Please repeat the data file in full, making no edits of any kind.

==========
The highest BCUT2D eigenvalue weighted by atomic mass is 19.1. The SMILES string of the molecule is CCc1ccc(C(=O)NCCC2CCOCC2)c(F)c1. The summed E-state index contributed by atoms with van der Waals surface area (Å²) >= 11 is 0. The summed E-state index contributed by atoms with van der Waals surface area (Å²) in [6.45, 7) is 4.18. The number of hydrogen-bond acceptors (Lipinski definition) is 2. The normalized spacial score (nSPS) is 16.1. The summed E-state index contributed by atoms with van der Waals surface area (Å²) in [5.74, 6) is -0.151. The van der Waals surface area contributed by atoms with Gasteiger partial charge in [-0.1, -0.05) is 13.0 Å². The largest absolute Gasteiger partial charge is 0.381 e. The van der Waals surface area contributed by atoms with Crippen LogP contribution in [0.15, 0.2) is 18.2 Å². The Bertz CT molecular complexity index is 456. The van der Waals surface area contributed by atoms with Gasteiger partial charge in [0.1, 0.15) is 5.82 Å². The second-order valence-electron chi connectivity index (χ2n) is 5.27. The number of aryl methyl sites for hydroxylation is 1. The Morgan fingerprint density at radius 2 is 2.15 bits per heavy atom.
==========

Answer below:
The highest BCUT2D eigenvalue weighted by atomic mass is 19.1. The SMILES string of the molecule is CCc1ccc(C(=O)NCCC2CCOCC2)c(F)c1. The summed E-state index contributed by atoms with van der Waals surface area (Å²) >= 11 is 0. The summed E-state index contributed by atoms with van der Waals surface area (Å²) in [6.45, 7) is 4.18. The number of hydrogen-bond acceptors (Lipinski definition) is 2. The normalized spacial score (nSPS) is 16.1. The summed E-state index contributed by atoms with van der Waals surface area (Å²) in [5.74, 6) is -0.151. The van der Waals surface area contributed by atoms with Gasteiger partial charge in [-0.1, -0.05) is 13.0 Å². The largest absolute Gasteiger partial charge is 0.381 e. The van der Waals surface area contributed by atoms with Crippen LogP contribution in [0.15, 0.2) is 18.2 Å². The Bertz CT molecular complexity index is 456. The van der Waals surface area contributed by atoms with Gasteiger partial charge in [0.1, 0.15) is 5.82 Å². The second-order valence-electron chi connectivity index (χ2n) is 5.27. The number of aryl methyl sites for hydroxylation is 1. The Morgan fingerprint density at radius 2 is 2.15 bits per heavy atom.